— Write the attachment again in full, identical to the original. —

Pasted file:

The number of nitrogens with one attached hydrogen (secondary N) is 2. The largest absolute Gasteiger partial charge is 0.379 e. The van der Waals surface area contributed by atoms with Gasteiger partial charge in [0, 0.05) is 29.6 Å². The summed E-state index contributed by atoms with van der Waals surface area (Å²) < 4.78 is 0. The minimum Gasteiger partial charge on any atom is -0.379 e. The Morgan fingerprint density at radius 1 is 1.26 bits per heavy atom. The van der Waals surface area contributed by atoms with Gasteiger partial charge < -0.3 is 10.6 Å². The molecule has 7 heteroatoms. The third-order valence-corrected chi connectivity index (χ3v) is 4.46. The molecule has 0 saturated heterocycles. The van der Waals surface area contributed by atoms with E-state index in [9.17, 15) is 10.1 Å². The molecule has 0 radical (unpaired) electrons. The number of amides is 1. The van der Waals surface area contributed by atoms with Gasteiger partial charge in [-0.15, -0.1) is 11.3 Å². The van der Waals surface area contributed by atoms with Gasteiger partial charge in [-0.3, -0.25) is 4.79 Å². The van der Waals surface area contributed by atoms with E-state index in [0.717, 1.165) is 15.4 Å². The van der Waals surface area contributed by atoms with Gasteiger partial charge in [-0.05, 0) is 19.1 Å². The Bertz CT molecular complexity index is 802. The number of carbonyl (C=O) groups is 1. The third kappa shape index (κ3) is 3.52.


The number of nitrogens with one attached hydrogen (secondary N) is 2. The largest absolute Gasteiger partial charge is 0.379 e. The van der Waals surface area contributed by atoms with Gasteiger partial charge in [0, 0.05) is 29.6 Å². The summed E-state index contributed by atoms with van der Waals surface area (Å²) < 4.78 is 0. The minimum Gasteiger partial charge on any atom is -0.379 e. The Morgan fingerprint density at radius 1 is 1.26 bits per heavy atom. The van der Waals surface area contributed by atoms with Gasteiger partial charge < -0.3 is 10.6 Å². The molecule has 7 heteroatoms. The third-order valence-corrected chi connectivity index (χ3v) is 4.46. The molecule has 0 saturated heterocycles. The van der Waals surface area contributed by atoms with E-state index in [9.17, 15) is 10.1 Å². The molecule has 0 radical (unpaired) electrons. The number of amides is 1. The van der Waals surface area contributed by atoms with Gasteiger partial charge in [-0.15, -0.1) is 11.3 Å². The van der Waals surface area contributed by atoms with Gasteiger partial charge in [-0.3, -0.25) is 4.79 Å². The van der Waals surface area contributed by atoms with E-state index in [0.717, 1.165) is 15.4 Å². The van der Waals surface area contributed by atoms with Gasteiger partial charge in [-0.05, 0) is 19.1 Å². The Bertz CT molecular complexity index is 802. The number of carbonyl (C=O) groups is 1. The third kappa shape index (κ3) is 3.52.